News articles, reports, blog posts and academic papers often include graphical charts that serve to visually reinforce arguments presented in the text. To help readers better understand the relation between the text and the chart, we present a crowdsourcing pipeline to extract the references between them. Specifically, we give crowd workers paragraph-chart pairs and ask them to select text phrases as well as the corresponding visual marks in the chart. We then apply automated clustering and merging techniques to unify the references generated by multiple workers into a single set. Comparing the crowdsourced references to a set of gold standard references using a distance measure based on the F1 score, we find that the average distance between the raw set of references produced by a single worker and the gold standard is 0.54 (out of a max of 1.0). When we apply clustering and merging techniques the average distance between the unified set of references and the gold standard reduces to 0.39; an improvement of 27%. We conclude with an interactive document viewing application that uses the extracted references; readers can select phrases in the text and the system highlights the related marks in the chart.
A Study of the Use of Current Speech Recognition in an Information-Intensive Task
Professor Marti Hearst
with Shiry Ginosar
(From the CHI Workshop on Designing Speech and Language Interactions)
Speech input is growing in importance, especially in mobile applications, but less research has been done on speech input for information intensive tasks like document editing and coding. This paper presents results of a study on the use of a modern publicly available speech recognition system on document coding. We record the performance and preferences of 7 expert coders on two types of documents. Participants voiced concern about the well-known drawbacks of speech recognition: the response time was felt to be slower than desired and the recognition was thought to be not accurate enough. Other concerns include the need to work with others in quiet or loud spaces. However, some of the experienced coders preferred the speech interface because they saw the advantages of a multimodal design for this task, commenting on the reduced manual manipulation needed for typing, and a less repetitive feeling.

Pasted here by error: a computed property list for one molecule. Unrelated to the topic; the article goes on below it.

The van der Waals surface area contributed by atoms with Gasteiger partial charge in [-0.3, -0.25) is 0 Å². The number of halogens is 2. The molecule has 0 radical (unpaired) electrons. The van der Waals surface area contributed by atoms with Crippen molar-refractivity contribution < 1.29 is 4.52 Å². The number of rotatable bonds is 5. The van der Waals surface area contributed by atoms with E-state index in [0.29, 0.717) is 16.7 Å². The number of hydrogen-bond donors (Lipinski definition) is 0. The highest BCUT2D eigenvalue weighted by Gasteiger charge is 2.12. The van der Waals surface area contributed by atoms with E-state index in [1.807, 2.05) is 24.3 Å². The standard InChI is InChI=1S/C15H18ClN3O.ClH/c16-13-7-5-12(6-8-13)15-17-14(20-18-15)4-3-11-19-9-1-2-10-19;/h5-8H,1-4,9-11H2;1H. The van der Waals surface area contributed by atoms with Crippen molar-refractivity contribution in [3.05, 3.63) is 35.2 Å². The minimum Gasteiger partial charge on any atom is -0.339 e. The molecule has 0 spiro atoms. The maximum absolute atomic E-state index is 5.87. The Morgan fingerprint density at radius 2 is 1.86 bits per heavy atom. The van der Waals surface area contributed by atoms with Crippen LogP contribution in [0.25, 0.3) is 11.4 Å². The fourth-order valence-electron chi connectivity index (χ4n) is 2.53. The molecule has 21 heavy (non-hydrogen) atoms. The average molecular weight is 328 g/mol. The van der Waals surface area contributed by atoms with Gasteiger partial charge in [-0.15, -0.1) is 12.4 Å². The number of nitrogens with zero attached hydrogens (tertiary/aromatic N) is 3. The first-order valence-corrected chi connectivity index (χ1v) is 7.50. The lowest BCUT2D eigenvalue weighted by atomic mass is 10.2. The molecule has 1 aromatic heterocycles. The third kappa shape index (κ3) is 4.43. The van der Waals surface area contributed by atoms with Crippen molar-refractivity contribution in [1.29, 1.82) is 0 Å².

Snuggle: Designing for Efﬁcient Socialization and Ideological Critique
R. Stuart Geiger (Ph.D. student)
with Aaron Halfaker and Loren G Terveen
Wikipedia, the encyclopedia “anyone can edit”, has become increasingly less so. Recent academic research and popular discourse illustrates the often aggressive ways newcomers are treated by veteran Wikipedians. These are complex sociotechnical issues, bound up in infrastructures based on problematic ideologies. In response, we worked with a coalition of Wikipedians to design, develop, and deploy Snuggle, a new user interface that served two critical functions: making the work of newcomer socialization more effective, and bringing visibility to instances in which Wikipedians current practice of gatekeeping socialization breaks down. Snuggle supports positive socialization by helping mentors quickly find newcomers whose good-faith mistakes were reverted as damage. Snuggle also supports ideological critique and reflection by bringing visibility to the consequences of viewing newcomers through a lens of suspiciousness.
In addition, associate professor Jenna Burrell is co-organizing the workshop Refusing, Limiting, Departing: Why We Should Study Technology Non-use.